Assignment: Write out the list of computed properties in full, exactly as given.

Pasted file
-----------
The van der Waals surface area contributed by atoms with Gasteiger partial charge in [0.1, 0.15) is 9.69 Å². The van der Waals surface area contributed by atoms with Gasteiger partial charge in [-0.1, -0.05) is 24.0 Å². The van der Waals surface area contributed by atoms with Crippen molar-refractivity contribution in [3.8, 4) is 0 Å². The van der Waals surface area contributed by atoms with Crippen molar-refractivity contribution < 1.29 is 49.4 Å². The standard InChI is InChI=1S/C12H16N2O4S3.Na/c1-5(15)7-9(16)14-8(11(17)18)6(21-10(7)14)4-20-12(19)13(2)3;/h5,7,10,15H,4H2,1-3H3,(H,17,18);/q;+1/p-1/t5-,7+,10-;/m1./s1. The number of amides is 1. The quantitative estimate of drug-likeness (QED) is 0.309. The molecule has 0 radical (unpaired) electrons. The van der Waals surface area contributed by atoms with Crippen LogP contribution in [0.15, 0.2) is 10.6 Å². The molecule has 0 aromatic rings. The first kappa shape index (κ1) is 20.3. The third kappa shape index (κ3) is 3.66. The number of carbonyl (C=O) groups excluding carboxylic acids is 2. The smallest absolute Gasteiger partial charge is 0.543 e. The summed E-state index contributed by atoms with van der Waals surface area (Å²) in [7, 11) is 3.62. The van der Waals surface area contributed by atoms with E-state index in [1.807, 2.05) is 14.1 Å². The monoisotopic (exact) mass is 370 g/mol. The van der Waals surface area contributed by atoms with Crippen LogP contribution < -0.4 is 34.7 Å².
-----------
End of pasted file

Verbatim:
The van der Waals surface area contributed by atoms with Gasteiger partial charge in [0.1, 0.15) is 9.69 Å². The van der Waals surface area contributed by atoms with Gasteiger partial charge in [-0.1, -0.05) is 24.0 Å². The van der Waals surface area contributed by atoms with Crippen molar-refractivity contribution in [3.8, 4) is 0 Å². The van der Waals surface area contributed by atoms with Crippen molar-refractivity contribution < 1.29 is 49.4 Å². The standard InChI is InChI=1S/C12H16N2O4S3.Na/c1-5(15)7-9(16)14-8(11(17)18)6(21-10(7)14)4-20-12(19)13(2)3;/h5,7,10,15H,4H2,1-3H3,(H,17,18);/q;+1/p-1/t5-,7+,10-;/m1./s1. The number of amides is 1. The quantitative estimate of drug-likeness (QED) is 0.309. The molecule has 0 radical (unpaired) electrons. The van der Waals surface area contributed by atoms with Crippen LogP contribution in [0.15, 0.2) is 10.6 Å². The molecule has 0 aromatic rings. The first kappa shape index (κ1) is 20.3. The third kappa shape index (κ3) is 3.66. The number of carbonyl (C=O) groups excluding carboxylic acids is 2. The smallest absolute Gasteiger partial charge is 0.543 e. The summed E-state index contributed by atoms with van der Waals surface area (Å²) in [7, 11) is 3.62. The van der Waals surface area contributed by atoms with E-state index in [1.807, 2.05) is 14.1 Å². The monoisotopic (exact) mass is 370 g/mol. The van der Waals surface area contributed by atoms with Crippen LogP contribution < -0.4 is 34.7 Å².